The State of Data 2020 | Defend Digital Me

A new report mapping a child’s digital footprint in the state education landscape in England has just been published. The report, maps children’s digital footprint across the education landscape age 0-19 including the transition year into Higher Education. It argues that core national education infrastructure delivered by the private sector must be put on the national risk register as its fragility has been demonstrated in the COVID-19 crisis and rush to remote learning.

The event that accompanied the launch of the report The State of Data 2020: mapping the data landscape in England’s state education system, which brought together a range of content and discussion for practitioners in education and data protection, senior leadership and DPOs, local authority staff, developers, vendors and the edTech community, academics and activists, policy advisors and politicians — addressing questions and answers across silos. 

Between algorithmic fairness in exam moderation and the rush to remote learning in response to the COVID-19 pandemic, 2020 has raised questions on children’s digital rights like never before in England’s education system. The Report is a call to action.

Speakers included Ben Williamson, Bob Harrison, Bukky Yusuf and Sonia Livingston . You can watch the presentations via the event's website

Speaking about his contribution, Bob Harrison commented: "My short presentation was about “A digital future for further education” and it is a particular bitter irony for me that having worked alongside fellow ALT members for over twenty years to persuade politicians, policy makers, Principals and Head Teachers of the value of investing in digital technology for teaching, learning and assessment a deadly virus achieves more in six months. We have talked of these issues before but Covid19 pandemic has sharpened the focus."

The event explored questions such as:
  • Move forward the conversation on delivering the vision of a rights’ respecting environment in UK schools and colleges.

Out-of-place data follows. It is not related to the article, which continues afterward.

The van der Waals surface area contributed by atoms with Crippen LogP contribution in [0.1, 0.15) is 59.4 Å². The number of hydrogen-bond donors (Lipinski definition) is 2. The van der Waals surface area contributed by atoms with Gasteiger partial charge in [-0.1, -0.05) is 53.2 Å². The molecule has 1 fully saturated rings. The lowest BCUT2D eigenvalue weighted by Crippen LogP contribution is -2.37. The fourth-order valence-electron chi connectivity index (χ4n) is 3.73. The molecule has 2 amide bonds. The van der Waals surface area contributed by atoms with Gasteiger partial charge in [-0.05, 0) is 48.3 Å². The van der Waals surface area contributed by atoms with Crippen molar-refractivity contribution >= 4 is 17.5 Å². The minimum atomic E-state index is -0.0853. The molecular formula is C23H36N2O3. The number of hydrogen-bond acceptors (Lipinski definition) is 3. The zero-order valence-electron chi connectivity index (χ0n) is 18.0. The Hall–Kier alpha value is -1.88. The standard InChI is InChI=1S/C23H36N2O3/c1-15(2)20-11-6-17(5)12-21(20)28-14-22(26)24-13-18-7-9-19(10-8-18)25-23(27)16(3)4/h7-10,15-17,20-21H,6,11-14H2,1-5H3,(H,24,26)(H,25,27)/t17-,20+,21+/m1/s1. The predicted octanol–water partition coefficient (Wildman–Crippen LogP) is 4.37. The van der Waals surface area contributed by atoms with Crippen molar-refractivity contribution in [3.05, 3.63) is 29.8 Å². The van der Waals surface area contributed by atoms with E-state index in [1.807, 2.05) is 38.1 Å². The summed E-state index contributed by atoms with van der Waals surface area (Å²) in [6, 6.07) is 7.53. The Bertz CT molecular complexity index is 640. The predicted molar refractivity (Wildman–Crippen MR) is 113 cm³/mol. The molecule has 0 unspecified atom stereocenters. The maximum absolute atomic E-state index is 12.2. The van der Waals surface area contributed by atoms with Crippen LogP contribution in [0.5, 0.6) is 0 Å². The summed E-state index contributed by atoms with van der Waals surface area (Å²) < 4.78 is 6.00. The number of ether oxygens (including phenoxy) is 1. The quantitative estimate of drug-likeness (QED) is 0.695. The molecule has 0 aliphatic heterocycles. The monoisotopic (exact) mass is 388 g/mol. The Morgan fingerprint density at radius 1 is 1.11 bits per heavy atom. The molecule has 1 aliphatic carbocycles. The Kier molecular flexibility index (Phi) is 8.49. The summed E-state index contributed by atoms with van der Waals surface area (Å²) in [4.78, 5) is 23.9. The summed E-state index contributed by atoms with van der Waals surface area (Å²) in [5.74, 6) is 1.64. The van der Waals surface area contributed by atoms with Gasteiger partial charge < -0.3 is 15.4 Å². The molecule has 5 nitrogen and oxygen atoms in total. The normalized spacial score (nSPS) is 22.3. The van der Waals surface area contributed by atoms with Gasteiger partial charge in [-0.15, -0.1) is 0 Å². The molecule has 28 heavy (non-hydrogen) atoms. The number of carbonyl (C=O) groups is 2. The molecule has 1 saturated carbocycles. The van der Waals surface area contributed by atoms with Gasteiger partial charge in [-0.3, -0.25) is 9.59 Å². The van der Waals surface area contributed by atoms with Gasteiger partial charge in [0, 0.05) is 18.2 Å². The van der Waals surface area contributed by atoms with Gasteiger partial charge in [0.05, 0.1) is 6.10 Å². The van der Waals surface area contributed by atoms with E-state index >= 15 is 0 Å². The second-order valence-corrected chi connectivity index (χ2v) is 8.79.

• How does a remote learning infrastructure in the state education system affect its delivery?
  • Do questions of pedagogy and learning matter in edTech?
  • Increase understanding of the wider edTech market, strengths and weaknesses of the current UK adoptions, and the implications for children’s learning and everyday lives
  • Understand the value of privacy and data protection as a route to to good practice for clarity, confidence, and consistency in successful national and local decisions
  • Empower current and future school senior leadership and decision-takers in edTech procurement with a bigger picture perspective
  • Food for thought on the roles of ‘digital’ and what’s missing in further education.
  • Explore the implications for the future state and society, as a result of children’s datafication in today’s state education and public sector: “Where do we go from here?”
  • What do young people feel about privacy and why it matters to them?
  • Bridge the gap between practice and academic research; bringing data protection and privacy expertise to a new audience
  • Bring different communities together to improve cross-sector understanding, to ask questions that benefit the community, and to share knowledge, common aims and concerns and how the sector can address them.
  • We cannot cover everything, but we can kick off some conversations about why and where we need change.

You can watch the presentations via the event's website